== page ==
3. It’s in a lot of users’ hands already due to the 98% airdrop
4. It’s convenient for users who already use MCT with another dApp

The Team

Let’s look at the team behind the project. MCT has been developed by Splyse, the team behind the highly awaited Cryptokitties-like game on the NEO blockchain called HashPuppies. Do you remember Cryptokitties had broken the Ethereum blockchain with its high number of transactions! It is expected HashPuppies might do the same to NEO. However, it is still a couple of months away from getting live.

The team had previously won the inaugural City of Zion dApp competition by developing NEO Smart IoT and came 3rd in the NEO/Microsoft dApp competition by developing the Non-Fungible token (NFT) smart contract template. So, we can say the team has strong credentials. Also, development of MCT has already been completed and the token is live for usage. Awesome, right?

Since, I got really interested in the project. I had further discussions with Hal which are provided verbatim below. Its a gem of a project, and will start gaining traction as one reads about it more!

Further discussions

  • Q: It seems NEO 3.0 will solve the specific issues MCT plans to solve, in that case isn’t MCT redundant?
Hal: Interestingly no.
1. Backwards compatibility:
The NEO team prefers if developers can make changes to the NEO blockchain using contracts rather than making changes to the core code. It makes it easier for backwards compatibility. For e.g. NEP 7 solves some of the changes MCT brings. However, it will be an extremely tedious task to roll it out as it impacts all past transactions as well as future ones. One mistake, and you can invalidate previous ICO token sales if every interaction of every previously deployed contract is not considered.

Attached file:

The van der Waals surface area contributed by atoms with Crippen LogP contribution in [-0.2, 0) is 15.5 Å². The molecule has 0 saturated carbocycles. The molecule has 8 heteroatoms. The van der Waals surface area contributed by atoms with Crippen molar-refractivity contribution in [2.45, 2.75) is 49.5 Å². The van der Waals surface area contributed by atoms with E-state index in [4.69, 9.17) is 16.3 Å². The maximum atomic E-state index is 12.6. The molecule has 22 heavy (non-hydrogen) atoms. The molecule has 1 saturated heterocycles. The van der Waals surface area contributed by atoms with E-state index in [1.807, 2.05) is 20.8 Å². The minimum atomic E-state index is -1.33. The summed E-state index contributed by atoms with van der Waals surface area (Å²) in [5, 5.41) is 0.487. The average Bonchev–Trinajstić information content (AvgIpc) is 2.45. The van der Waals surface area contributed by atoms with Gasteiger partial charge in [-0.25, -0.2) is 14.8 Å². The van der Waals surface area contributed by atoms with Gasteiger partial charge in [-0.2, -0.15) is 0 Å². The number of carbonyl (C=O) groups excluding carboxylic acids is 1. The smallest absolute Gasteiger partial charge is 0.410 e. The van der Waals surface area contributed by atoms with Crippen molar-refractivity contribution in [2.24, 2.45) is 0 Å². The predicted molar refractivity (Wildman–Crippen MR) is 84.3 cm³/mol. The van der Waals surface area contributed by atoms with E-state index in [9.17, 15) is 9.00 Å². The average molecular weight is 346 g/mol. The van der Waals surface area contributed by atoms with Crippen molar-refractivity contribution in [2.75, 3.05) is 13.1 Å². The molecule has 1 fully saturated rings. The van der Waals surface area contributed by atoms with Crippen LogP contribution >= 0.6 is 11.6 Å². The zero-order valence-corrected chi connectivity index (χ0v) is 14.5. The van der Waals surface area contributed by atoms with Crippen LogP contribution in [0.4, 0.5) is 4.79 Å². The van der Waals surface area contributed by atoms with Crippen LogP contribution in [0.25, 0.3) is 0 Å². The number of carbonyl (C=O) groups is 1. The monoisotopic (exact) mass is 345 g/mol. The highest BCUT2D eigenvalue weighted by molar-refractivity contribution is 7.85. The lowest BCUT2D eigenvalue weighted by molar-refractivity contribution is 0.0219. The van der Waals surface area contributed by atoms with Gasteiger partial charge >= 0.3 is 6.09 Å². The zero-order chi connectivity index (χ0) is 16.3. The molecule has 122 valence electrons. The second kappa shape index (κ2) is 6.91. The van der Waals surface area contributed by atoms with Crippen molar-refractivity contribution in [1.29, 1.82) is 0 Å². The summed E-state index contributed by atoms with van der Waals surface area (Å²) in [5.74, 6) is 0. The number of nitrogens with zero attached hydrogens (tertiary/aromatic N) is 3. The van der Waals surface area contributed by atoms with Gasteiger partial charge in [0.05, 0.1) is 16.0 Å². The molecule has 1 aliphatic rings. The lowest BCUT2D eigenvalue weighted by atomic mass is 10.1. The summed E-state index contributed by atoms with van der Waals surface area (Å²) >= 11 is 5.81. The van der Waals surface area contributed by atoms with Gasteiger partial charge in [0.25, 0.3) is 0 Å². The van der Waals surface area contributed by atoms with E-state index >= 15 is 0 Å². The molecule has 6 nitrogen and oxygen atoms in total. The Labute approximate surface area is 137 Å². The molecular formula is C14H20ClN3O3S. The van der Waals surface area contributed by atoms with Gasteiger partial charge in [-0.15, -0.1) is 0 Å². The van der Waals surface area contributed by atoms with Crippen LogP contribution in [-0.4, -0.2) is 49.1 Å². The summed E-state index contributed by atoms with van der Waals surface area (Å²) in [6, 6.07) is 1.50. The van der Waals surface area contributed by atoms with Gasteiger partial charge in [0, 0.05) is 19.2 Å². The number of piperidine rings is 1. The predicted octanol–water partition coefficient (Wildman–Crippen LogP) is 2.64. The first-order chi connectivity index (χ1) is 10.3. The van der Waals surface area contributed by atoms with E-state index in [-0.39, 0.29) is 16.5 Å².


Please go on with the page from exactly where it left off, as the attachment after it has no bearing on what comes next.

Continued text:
2. NEO 3.0 might solve all changes MCT brings. However, it is around 1–2 years down the line.
3. MCT solves the required NEO issues NOW, not a year down. It is extremely important to note that. So, there will be many developers who use MCT as a utility token now. Eventually, when NEO 3.0 is released, MCT will be valuable due to these network effects. It will be a multi-dApp utility token among the various single dApp utility tokens.

Q: If MCT is so beneficial for the NEO ecosystem, what stops someone from forking it and creating their own version of MCT, then repeating the same process of airdrop etc.? Doesn’t this undermine MCT’s future potential?

This was one of the questions someone asked in MCT’s Discord channel. MCT’s lead developer Hal had a convincing answer, which makes MCT more valuable in my eyes.

Hal: They’d have to solve all the problems that we solved to get to this point — right now there aren’t that many developers who have deep of knowledge of the Neo VM to understand how to write this contract securely. The contract is not open source so they’d have to reverse-engineer the whole thing. And they’d have to be willing to front 990 GAS to deploy their clone token and hope they didn’t just throw away $26,000 if they made a mistake in the code trying to replicate it.


So, thats all about MCT! Splyse, the team behind MCT, seems to have picked up an extremely important problem statement and have delivered a working product. It can effectively replace GAS in various transactions. Now, the success can only be gauged by how effectively the developer community picks up using the token. I wish the team all the best.

Hope you enjoyed the article! Can think of someone right now who should read this? The ‘Share’ button is all yours.

About the Author

Ankit is the co-founder of a crypto investment fund — Bitazu Capital (www.bitazu.com). Let’s be friends on Twitter.


The views presented in this article are my own. This article is for information purposes only. It is not intended to be an investment advice.


Join Hacker Noon

Create your free account to unlock your custom reading experience.